Jordan Morris, Sounders forward
The Mercer Island native signed with his hometown club to much fanfare in January, stiff-arming interest from Werder Bremen of the German Bundesliga to become the highest-profile Homegrown Player signing in MLS history. Morris failed to score in his first five Sounders appearances, but he finished with 12 goals and was named the league’s Rookie of the Year. In the Western Conference finals, he played through a stomach bug to net the goal that sent Seattle to its first MLS Cup final.
Mike Neighbors, UW women’s basketball coach
In his fourth season, Neighbors has amassed a 70-35 record while elevating Washington into a Pac-12 powerhouse. He guided the Huskies to their first NCAA tournament Final Four last season. This season Washington is ranked No. 9 — its highest ranking during the regular season since 1998.
Chris Petersen, UW football coach
He could have gone just about anywhere in college football. He chose to come here three years ago and start over, rebuilding the UW football program piece by piece, and here the Huskies are, back in the national conversation, back on top of the Pac-12, in the College Football Playoff for the first time. Ten years after leading Boise State over Oklahoma to one of the greatest upsets in college football history, Petersen will try for another major upset against No. 1 Alabama in the Dec. 31 Peach Bowl.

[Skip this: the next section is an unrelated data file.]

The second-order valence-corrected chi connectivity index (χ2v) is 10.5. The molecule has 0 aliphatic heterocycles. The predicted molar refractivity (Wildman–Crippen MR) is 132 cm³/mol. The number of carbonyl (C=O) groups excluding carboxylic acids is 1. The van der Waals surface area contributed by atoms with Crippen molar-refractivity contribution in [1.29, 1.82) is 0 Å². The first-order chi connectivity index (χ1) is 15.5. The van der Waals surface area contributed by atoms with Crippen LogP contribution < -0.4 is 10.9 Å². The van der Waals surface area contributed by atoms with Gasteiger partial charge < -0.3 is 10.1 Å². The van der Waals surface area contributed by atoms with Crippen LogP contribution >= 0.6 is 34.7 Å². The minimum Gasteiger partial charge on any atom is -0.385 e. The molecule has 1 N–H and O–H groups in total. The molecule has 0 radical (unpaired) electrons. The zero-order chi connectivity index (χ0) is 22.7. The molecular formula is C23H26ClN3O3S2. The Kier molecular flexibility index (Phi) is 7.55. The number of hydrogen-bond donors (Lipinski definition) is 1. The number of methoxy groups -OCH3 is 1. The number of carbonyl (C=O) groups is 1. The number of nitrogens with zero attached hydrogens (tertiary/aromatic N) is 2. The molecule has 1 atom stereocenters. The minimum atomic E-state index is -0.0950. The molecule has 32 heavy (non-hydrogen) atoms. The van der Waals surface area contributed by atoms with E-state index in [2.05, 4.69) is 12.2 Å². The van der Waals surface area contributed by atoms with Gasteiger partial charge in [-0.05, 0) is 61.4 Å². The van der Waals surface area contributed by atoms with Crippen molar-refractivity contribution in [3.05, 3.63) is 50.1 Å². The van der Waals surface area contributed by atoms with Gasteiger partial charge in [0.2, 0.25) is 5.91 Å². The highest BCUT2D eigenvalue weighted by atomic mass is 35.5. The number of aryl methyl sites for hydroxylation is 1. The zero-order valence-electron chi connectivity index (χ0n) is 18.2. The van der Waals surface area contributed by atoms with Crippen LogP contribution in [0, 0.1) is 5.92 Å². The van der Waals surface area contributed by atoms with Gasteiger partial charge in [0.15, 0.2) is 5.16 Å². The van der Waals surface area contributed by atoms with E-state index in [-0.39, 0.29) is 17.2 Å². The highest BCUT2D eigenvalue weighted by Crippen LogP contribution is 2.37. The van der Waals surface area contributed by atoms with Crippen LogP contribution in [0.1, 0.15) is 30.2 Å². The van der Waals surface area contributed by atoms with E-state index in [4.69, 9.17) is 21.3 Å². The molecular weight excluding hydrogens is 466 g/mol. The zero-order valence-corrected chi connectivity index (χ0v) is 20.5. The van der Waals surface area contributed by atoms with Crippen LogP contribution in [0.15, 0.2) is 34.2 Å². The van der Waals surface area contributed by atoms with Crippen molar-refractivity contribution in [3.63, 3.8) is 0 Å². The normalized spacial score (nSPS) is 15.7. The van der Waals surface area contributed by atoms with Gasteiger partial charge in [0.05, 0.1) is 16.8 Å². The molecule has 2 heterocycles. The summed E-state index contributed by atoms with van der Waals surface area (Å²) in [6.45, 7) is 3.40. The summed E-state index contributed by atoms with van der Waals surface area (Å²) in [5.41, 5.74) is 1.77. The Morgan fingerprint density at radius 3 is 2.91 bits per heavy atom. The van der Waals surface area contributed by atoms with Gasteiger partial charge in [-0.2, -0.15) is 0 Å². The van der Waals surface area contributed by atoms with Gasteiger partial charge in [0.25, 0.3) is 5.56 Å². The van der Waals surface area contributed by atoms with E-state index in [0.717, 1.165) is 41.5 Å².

Kelsey Plum, UW guard
What a year for Plum, a 5-foot-8 senior from Poway, Calif., who broke the UW and Pac-12 all-time scoring record. She averaged 25.9 points during the 2015-16 season and carried the Huskies to the NCAA tournament Final Four. This season, Plum leads the nation with a 30.3 scoring average. She’s on pace to break the NCAA women’s career scoring mark of 3.393 held by Southwest Missouri State’s Jackie Stiles.
Michael Porter Jr., Nathan Hale forward
The five-star UW recruit, rated No. 2 in the nation for the Class of 2017 by ESPN, is the most-discussed player in the state as his arrival (and that of his brother Jontay) made Nathan Hale, normally an afterthought in the Metro League, a favorite to win state. He had 44 points and 20 rebounds in his debut.
Megan Rapinoe, Reign midfielder
Rapinoe spent the first half of the year sidelined because of a knee injury, and in fact she gained more notoriety for what she did off the field in 2016 than any of her efforts on it. Still shaking off the rust from that long injury layoff, Rapinoe didn’t look herself as the U.S. team was upset in the quarterfinals of the Olympics by Sweden. She made just five appearances for the Reign all season as the club failed to reach the NWSL playoffs for the first time since 2014. Those were mere footnotes to her decision to kneel during the national anthem in support of 49ers quarterback Colin Kaepernick, earning admirers and detractors in equal measure.